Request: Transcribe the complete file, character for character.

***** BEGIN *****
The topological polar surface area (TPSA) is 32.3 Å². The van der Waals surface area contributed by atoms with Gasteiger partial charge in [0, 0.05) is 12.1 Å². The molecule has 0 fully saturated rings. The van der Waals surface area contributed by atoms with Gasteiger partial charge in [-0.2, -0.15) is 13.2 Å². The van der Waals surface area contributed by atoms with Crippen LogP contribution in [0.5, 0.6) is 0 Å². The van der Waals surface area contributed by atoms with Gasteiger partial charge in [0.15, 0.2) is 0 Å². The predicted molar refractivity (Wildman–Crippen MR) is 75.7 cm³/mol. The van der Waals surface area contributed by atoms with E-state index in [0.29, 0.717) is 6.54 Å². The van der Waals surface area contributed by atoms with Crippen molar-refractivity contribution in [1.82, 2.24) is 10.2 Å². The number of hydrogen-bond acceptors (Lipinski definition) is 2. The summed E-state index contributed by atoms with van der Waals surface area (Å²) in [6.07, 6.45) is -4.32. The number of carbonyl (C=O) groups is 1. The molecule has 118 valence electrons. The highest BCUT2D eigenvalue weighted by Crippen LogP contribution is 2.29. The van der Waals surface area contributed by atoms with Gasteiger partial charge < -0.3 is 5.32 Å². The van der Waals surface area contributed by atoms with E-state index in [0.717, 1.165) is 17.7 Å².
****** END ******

The topological polar surface area (TPSA) is 32.3 Å². The van der Waals surface area contributed by atoms with Gasteiger partial charge in [0, 0.05) is 12.1 Å². The molecule has 0 fully saturated rings. The van der Waals surface area contributed by atoms with Gasteiger partial charge in [-0.2, -0.15) is 13.2 Å². The van der Waals surface area contributed by atoms with Crippen LogP contribution in [0.5, 0.6) is 0 Å². The van der Waals surface area contributed by atoms with Gasteiger partial charge in [0.15, 0.2) is 0 Å². The predicted molar refractivity (Wildman–Crippen MR) is 75.7 cm³/mol. The van der Waals surface area contributed by atoms with E-state index in [0.29, 0.717) is 6.54 Å². The van der Waals surface area contributed by atoms with Crippen molar-refractivity contribution in [1.82, 2.24) is 10.2 Å². The number of hydrogen-bond acceptors (Lipinski definition) is 2. The summed E-state index contributed by atoms with van der Waals surface area (Å²) in [6.07, 6.45) is -4.32. The number of carbonyl (C=O) groups is 1. The molecule has 118 valence electrons. The highest BCUT2D eigenvalue weighted by Crippen LogP contribution is 2.29. The van der Waals surface area contributed by atoms with Gasteiger partial charge < -0.3 is 5.32 Å². The van der Waals surface area contributed by atoms with E-state index in [0.717, 1.165) is 17.7 Å².